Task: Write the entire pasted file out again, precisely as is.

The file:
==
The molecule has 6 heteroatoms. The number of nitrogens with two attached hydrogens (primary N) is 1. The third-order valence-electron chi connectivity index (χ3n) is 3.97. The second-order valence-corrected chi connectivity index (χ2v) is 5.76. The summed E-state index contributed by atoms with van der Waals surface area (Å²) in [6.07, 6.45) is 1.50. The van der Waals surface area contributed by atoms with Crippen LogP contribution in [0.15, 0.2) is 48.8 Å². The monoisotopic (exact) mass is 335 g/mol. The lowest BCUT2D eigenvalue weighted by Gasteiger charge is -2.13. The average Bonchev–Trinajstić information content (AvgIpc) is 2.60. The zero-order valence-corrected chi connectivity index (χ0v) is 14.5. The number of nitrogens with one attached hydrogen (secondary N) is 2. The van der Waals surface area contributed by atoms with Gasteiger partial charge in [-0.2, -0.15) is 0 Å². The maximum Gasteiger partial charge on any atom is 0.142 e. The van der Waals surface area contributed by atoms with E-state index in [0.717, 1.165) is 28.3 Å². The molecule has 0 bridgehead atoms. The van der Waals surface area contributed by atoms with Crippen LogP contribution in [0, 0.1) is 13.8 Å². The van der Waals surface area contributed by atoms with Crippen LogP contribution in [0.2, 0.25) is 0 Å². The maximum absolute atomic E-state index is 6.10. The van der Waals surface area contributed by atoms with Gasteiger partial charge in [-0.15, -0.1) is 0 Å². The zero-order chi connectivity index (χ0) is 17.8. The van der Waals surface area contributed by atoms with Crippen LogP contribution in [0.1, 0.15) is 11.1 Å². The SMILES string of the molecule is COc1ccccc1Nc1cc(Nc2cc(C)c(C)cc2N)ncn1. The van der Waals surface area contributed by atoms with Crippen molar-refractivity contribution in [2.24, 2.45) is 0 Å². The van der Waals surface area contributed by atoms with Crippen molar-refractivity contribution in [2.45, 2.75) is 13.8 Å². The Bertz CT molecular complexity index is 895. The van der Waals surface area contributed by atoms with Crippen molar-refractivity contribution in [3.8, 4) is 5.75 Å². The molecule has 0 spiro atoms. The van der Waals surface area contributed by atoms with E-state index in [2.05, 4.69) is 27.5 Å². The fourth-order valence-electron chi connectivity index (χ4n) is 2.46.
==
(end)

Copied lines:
The molecule has 6 heteroatoms. The number of nitrogens with two attached hydrogens (primary N) is 1. The third-order valence-electron chi connectivity index (χ3n) is 3.97. The second-order valence-corrected chi connectivity index (χ2v) is 5.76. The summed E-state index contributed by atoms with van der Waals surface area (Å²) in [6.07, 6.45) is 1.50. The van der Waals surface area contributed by atoms with Crippen LogP contribution in [0.15, 0.2) is 48.8 Å². The monoisotopic (exact) mass is 335 g/mol. The lowest BCUT2D eigenvalue weighted by Gasteiger charge is -2.13. The average Bonchev–Trinajstić information content (AvgIpc) is 2.60. The zero-order valence-corrected chi connectivity index (χ0v) is 14.5. The number of nitrogens with one attached hydrogen (secondary N) is 2. The van der Waals surface area contributed by atoms with Gasteiger partial charge in [-0.2, -0.15) is 0 Å². The maximum Gasteiger partial charge on any atom is 0.142 e. The van der Waals surface area contributed by atoms with E-state index in [0.717, 1.165) is 28.3 Å². The molecule has 0 bridgehead atoms. The van der Waals surface area contributed by atoms with Crippen LogP contribution in [0, 0.1) is 13.8 Å². The van der Waals surface area contributed by atoms with Crippen LogP contribution in [0.2, 0.25) is 0 Å². The maximum absolute atomic E-state index is 6.10. The van der Waals surface area contributed by atoms with Gasteiger partial charge in [-0.15, -0.1) is 0 Å². The zero-order chi connectivity index (χ0) is 17.8. The van der Waals surface area contributed by atoms with Crippen LogP contribution in [0.1, 0.15) is 11.1 Å². The SMILES string of the molecule is COc1ccccc1Nc1cc(Nc2cc(C)c(C)cc2N)ncn1. The van der Waals surface area contributed by atoms with Crippen molar-refractivity contribution in [2.24, 2.45) is 0 Å². The van der Waals surface area contributed by atoms with Crippen molar-refractivity contribution in [2.45, 2.75) is 13.8 Å². The Bertz CT molecular complexity index is 895. The van der Waals surface area contributed by atoms with Crippen molar-refractivity contribution in [3.8, 4) is 5.75 Å². The molecule has 0 spiro atoms. The van der Waals surface area contributed by atoms with E-state index in [2.05, 4.69) is 27.5 Å². The fourth-order valence-electron chi connectivity index (χ4n) is 2.46.